Wednesday, July 15, 2009

Endeavour sets Sail on her Voyage to Space

Endeavour sets sail to the space station today (NASA)

The space shuttle Endeavour lifted off from Cape Canaveral this evening with an international crew of seven on a 16 day mission to resupply the space station, and add a new experiment platform to the Japanese section.

Launch occurred on time at 6:03:10 pm EDT, from launch complex 39-A here at the Kennedy Space Center.

Minutes before Endeavour broke free of her launch pad, her commander Mark "Roman" Polansky told
Launch Director Pete Nickolenko, "Thanks to you and everyone who's worked so hard for this moment. Endeavour's patiently waited for this, we're ready to go and we're going to take all of you with us on a great mission."

And as the the clock neared zero and Endeavour's engines lit, the beauty of the white dove herald her departure.

"Three, two, one. And Liftoff. Liftoff of Endeavour. Completing Kibo and full filling Japan's hope for an out of this world space laboratory", NASA launch commentator Mike Curie stated from Launch Control as the space shuttle broke free of earth's gravitational hold.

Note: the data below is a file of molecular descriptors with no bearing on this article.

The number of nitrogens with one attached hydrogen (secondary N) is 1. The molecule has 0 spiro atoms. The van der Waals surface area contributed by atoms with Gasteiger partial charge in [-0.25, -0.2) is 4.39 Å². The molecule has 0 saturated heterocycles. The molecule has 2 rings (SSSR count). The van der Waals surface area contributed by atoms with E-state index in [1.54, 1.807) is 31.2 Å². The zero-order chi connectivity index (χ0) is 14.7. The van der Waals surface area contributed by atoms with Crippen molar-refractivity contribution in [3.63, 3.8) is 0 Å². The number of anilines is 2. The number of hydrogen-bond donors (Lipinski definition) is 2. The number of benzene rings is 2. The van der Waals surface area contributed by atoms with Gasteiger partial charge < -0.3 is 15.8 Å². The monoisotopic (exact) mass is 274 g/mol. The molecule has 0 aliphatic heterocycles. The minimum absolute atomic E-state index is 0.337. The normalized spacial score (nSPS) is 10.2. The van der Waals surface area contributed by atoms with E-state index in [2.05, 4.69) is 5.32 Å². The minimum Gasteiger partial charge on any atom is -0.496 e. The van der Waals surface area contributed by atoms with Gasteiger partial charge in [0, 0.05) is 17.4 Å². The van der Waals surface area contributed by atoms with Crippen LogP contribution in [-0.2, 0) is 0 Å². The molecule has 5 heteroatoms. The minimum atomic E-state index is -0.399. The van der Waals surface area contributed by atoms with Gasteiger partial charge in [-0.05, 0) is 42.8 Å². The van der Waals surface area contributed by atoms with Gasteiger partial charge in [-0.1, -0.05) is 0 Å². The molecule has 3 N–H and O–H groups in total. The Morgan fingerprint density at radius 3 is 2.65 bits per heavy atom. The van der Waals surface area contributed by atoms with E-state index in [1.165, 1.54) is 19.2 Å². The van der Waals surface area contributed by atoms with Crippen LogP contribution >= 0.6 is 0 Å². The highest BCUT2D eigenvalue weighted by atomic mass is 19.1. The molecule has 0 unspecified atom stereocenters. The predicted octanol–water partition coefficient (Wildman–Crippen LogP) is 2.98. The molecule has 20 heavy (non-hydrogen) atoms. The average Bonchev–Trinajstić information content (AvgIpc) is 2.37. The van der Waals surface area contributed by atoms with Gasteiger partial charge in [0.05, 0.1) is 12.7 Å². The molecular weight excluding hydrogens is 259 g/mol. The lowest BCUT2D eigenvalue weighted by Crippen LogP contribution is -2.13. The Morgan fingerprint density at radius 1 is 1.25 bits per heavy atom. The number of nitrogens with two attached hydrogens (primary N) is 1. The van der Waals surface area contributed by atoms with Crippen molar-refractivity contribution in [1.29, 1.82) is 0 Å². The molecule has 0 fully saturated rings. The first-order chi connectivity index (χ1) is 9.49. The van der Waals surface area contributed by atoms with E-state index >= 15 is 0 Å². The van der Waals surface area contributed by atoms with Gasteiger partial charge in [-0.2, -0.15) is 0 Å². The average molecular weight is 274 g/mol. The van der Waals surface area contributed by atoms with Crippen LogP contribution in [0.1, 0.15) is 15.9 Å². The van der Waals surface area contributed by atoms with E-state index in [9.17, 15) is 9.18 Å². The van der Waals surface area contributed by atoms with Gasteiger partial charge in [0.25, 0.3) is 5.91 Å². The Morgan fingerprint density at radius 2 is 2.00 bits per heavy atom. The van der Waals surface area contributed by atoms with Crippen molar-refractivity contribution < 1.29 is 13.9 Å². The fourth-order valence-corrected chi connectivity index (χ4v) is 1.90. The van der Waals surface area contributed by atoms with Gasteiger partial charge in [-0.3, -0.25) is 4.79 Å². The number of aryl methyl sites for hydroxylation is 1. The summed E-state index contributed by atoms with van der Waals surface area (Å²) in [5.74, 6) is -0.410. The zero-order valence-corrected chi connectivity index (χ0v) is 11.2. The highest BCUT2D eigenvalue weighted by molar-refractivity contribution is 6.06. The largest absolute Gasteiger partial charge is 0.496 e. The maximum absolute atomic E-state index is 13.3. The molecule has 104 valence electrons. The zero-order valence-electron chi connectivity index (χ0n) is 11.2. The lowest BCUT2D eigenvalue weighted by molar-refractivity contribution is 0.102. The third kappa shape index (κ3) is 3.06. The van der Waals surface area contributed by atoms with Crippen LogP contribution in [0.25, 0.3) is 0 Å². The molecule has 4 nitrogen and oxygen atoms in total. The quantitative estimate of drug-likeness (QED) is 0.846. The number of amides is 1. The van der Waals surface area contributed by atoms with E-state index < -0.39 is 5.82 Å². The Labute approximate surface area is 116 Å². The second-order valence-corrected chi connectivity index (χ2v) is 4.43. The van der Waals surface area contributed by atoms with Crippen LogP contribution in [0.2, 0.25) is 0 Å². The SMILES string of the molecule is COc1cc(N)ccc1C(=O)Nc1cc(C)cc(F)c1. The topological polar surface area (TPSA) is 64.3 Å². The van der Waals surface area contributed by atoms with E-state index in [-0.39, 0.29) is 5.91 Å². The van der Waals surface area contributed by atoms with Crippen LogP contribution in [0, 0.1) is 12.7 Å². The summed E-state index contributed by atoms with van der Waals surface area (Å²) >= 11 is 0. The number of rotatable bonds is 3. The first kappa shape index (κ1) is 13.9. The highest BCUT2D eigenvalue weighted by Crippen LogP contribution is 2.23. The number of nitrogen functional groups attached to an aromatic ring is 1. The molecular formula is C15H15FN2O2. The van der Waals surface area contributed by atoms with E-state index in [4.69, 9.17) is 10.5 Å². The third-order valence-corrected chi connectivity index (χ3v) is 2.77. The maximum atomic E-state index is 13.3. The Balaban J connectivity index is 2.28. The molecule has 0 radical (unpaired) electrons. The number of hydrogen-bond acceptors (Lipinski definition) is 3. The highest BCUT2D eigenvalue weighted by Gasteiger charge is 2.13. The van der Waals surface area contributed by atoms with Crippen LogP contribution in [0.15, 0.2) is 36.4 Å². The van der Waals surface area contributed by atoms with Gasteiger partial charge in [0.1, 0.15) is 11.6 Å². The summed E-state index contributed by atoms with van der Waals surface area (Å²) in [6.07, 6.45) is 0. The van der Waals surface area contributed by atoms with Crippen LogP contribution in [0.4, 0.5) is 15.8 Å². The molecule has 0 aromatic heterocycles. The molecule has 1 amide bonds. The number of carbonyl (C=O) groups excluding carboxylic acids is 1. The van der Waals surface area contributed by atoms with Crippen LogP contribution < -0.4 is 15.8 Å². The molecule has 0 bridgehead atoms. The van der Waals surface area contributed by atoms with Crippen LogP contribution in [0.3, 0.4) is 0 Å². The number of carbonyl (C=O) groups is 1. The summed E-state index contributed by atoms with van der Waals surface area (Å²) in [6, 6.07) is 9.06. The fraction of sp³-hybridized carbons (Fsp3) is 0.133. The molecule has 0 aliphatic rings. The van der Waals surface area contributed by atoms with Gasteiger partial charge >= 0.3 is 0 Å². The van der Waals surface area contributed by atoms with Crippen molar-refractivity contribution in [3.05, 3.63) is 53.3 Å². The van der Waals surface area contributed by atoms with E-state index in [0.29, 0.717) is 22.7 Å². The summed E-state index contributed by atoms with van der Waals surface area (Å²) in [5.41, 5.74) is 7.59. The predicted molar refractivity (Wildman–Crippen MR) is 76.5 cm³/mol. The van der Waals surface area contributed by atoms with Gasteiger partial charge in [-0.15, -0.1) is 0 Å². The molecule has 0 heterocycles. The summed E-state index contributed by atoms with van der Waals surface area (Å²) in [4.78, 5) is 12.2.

A beautiful sight as the shuttle stack rose high and arced eastward on a column of smoke as the Sun set to the west. Tonight's launch occurred just 15 hours from the 40th anniversary minute mark of the first moon landing launch - Apollo 11.

Just over two minutes later, the space shuttle's twin solid rocket boosters were separated by explosive bolts, having performed their job in getting Endeavour closer to space. Endeavour then sailed past her spent boosters using her three main engines to continue the crew's voyage to earth orbit.

Riding on the flight deck was commander Mark Polansky, pilot Doug Hurley and mission specialists Julie Payette (Canada) and Christopher Cassidy. The final three crew members of David Wolf, Tom Mashburn and Timothy Kopra rode on the orbiter's middeck.

Moments into the ascent, foam fragments from the upper section of the external fuel tank were seen on NASA-TV breaking off, and the orbiter's right wing leading edge slamming into the pieces. Both the crew and later the space station crew will survey the areas up close to study those impacted areas.

Endeavour is headed for a Friday afternoon rendezvous with the international space station and its crew of six. Friday's docking is slated for 1:55 pm EDT, and will spend 14 days at the orbital outpost installing a Japanese experiment tray onto the station's Kibo module; performing five spacewalks in support of station construction; and removing huge bags of garbage to be returned to earth. (Read our Mission Story)

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